Newscasts

PNS Daily Newscast - April 24, 2018 


Trump’s Secretary of State nominee gets a narrow thumbs up, but his Veteran’s Affairs nominee is put on hold. Also on our rundown: Protests against Wells Fargo set for Des Moines today; and cannabis advocates blame Florida officials for “reefer madness.”

Daily Newscasts

Public News Service - NC: Campaign Finance Reform/Money in Pol

Alexander Nix, CEO of Cambridge Analytica, speaks at the Web Summit 2017 at Altice Arena in Lisbon, Portugal. The company has been banned from Facebook. (Sam Barnes/Web Summit/flickr)

RALEIGH, N.C. — It's a story with international implications that has ties here in North Carolina. Cambridge Analytica - a firm now suspected of meddling in the 2016 U.S. presidential election - also allegedly worked for North Carolina GOP, Sen. Thom Tillis and Rep. Patrick McHenry. The accu

Planned Express Toll Lanes on I-77 in Charlotte could end up costing taxpayers additional funds if enough travelers don't opt to take the travel option. (CharlieCowins/Flickr.com)

CHARLOTTE, N.C. - Plans for the controversial I-77 Express Lanes Project in Charlotte are moving ahead now that the Charlotte Regional Transportation Planning Organization has voted in favor of the project. This while a report from the North Carolina Public Interest Research Group called it one of

North Carolina voters will have the chance to weigh in on the Connect NC bond referendum on the March 15 primary ballot. (kconnors/morguefile.com)

RALEIGH, N.C. – In less than two months at the March 15th primary, North Carolina voters will have their say on a bond referendum that supporters say would offer much-needed funding for the university and community college systems, National Guard, state parks and water and sewer systems. The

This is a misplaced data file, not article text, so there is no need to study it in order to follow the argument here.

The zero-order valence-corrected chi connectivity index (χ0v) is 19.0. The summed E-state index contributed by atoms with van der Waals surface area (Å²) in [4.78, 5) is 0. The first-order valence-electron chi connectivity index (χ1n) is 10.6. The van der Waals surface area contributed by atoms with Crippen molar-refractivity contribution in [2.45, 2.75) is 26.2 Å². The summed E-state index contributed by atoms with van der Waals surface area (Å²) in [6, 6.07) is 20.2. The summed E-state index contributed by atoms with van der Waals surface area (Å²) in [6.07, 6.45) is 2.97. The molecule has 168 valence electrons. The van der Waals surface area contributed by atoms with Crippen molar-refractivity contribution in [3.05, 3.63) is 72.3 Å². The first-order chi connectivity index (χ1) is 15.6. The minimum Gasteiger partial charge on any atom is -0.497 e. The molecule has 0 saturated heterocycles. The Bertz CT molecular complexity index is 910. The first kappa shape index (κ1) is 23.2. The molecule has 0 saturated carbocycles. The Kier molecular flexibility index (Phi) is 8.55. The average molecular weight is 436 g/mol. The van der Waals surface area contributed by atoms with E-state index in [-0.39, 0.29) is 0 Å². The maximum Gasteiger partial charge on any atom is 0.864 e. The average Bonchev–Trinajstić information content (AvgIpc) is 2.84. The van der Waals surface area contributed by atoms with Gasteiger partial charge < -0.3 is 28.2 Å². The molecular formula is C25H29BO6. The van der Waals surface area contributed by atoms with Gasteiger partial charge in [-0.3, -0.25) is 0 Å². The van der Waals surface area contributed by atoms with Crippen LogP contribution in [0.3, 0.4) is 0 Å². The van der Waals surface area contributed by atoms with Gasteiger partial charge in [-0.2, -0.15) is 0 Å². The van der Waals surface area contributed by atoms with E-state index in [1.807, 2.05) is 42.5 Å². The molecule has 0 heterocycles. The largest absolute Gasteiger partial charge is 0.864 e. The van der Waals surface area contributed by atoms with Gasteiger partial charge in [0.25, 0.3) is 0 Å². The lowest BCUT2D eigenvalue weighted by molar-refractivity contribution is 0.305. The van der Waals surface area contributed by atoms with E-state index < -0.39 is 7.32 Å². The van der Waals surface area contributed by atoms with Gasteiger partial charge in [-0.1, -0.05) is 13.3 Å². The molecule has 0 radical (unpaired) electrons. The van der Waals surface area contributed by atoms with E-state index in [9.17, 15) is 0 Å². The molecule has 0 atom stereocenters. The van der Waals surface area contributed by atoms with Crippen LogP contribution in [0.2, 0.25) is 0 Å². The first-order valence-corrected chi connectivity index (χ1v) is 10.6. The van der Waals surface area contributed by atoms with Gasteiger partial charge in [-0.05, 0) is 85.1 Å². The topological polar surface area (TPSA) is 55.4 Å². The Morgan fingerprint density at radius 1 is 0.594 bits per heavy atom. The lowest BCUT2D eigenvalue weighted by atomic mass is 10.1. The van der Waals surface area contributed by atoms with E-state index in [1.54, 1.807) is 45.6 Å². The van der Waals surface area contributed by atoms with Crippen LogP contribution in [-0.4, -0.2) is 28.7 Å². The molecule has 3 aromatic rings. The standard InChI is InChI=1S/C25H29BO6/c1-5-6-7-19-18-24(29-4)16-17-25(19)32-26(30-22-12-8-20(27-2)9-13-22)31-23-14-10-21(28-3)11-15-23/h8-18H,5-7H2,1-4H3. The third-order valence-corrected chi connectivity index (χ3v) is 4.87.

North Carolina is still without a passed budget for the fiscal year. Credit: cohdra/morguefile.com

GREENSBORO, N.C. - North Carolina lawmakers have missed the deadline to pass a budget by eight weeks. According to published reports, it costs the state an extra $42,000 for every day the Legislature meets and there is still no firm budget in place for the next fiscal year. Logan Smith, communicat

Photo: Durham residents now can look for this logo on websites or at business entrances to find out if the business pays its employees a living wage. Photo credit: Durham Living Wage Project

DURHAM, N.C. - Within a few days, residents in parts of the Triangle will know upon entering a business or visiting its website whether it pays a "living wage." It's part of a citizen's initiative to encourage Durham-area businesses to pay their employees what it takes to live in their community, ve

PHOTO: The North Carolina Justice Center says 60 percent of projects funded by the Job Development Investment Grant (J-DIG) Program have failed to deliver the jobs they promised. Photo credit: Innov8Social/Flickr.

RALEIGH, N.C. - A bill is expected in the State Assembly as early as this week for a new jobs plan at the urging of Governor Pat McCrory. However, the bill comes on the heels of a new report from the North Carolina Justice Center that indicates 60 percent of job projects under the Job Development I

PHOTO: The North Carolina State Ethics Commission is reviewing a 50-page complaint filed by Progress North Carolina Action, alleging conflicts of interest between Governor Pat McCrory's private financial ties and his public duties as governor. Photo credit: Governor's office.

RALEIGH, N.C. - As Governor Pat McCrory begins the second half of his term this week, McCrory is facing allegations of ethics violations in a 50-page complaint. Progress North Carolina Action filed the ethics complaint against the governor, accusing him of failing to disclose ownership of stock in

Photo: North Carolina's U.S. Senate race encouraged turnout among voters across the state, and set a record when it comes to campaign spending. Photo credit: S. Carson

RALEIGH, N.C. - After enduring months of campaign ads, North Carolinians are waking up today and learning how the candidates and issues they favored in this midterm fared. But today barely marks a break in the action for political insiders. Jill Hanauer, president and CEO of Project New America, say

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